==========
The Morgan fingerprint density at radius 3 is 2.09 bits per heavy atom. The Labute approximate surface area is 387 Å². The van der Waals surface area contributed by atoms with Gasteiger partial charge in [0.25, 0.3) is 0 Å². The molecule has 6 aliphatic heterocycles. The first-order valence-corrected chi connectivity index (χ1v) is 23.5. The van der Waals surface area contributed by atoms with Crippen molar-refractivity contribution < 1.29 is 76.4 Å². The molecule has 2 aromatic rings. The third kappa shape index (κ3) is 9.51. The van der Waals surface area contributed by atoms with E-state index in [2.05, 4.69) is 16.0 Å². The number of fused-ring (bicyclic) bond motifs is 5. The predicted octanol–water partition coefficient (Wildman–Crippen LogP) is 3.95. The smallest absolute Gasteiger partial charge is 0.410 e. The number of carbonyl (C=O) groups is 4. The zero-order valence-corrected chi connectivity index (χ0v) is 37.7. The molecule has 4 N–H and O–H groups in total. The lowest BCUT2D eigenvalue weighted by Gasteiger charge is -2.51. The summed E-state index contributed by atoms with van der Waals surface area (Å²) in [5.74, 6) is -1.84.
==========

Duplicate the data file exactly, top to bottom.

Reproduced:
The Morgan fingerprint density at radius 3 is 2.09 bits per heavy atom. The Labute approximate surface area is 387 Å². The van der Waals surface area contributed by atoms with Gasteiger partial charge in [0.25, 0.3) is 0 Å². The molecule has 6 aliphatic heterocycles. The first-order valence-corrected chi connectivity index (χ1v) is 23.5. The van der Waals surface area contributed by atoms with Crippen molar-refractivity contribution < 1.29 is 76.4 Å². The molecule has 2 aromatic rings. The third kappa shape index (κ3) is 9.51. The van der Waals surface area contributed by atoms with E-state index in [2.05, 4.69) is 16.0 Å². The number of fused-ring (bicyclic) bond motifs is 5. The predicted octanol–water partition coefficient (Wildman–Crippen LogP) is 3.95. The smallest absolute Gasteiger partial charge is 0.410 e. The number of carbonyl (C=O) groups is 4. The zero-order valence-corrected chi connectivity index (χ0v) is 37.7. The molecule has 4 N–H and O–H groups in total. The lowest BCUT2D eigenvalue weighted by Gasteiger charge is -2.51. The summed E-state index contributed by atoms with van der Waals surface area (Å²) in [5.74, 6) is -1.84.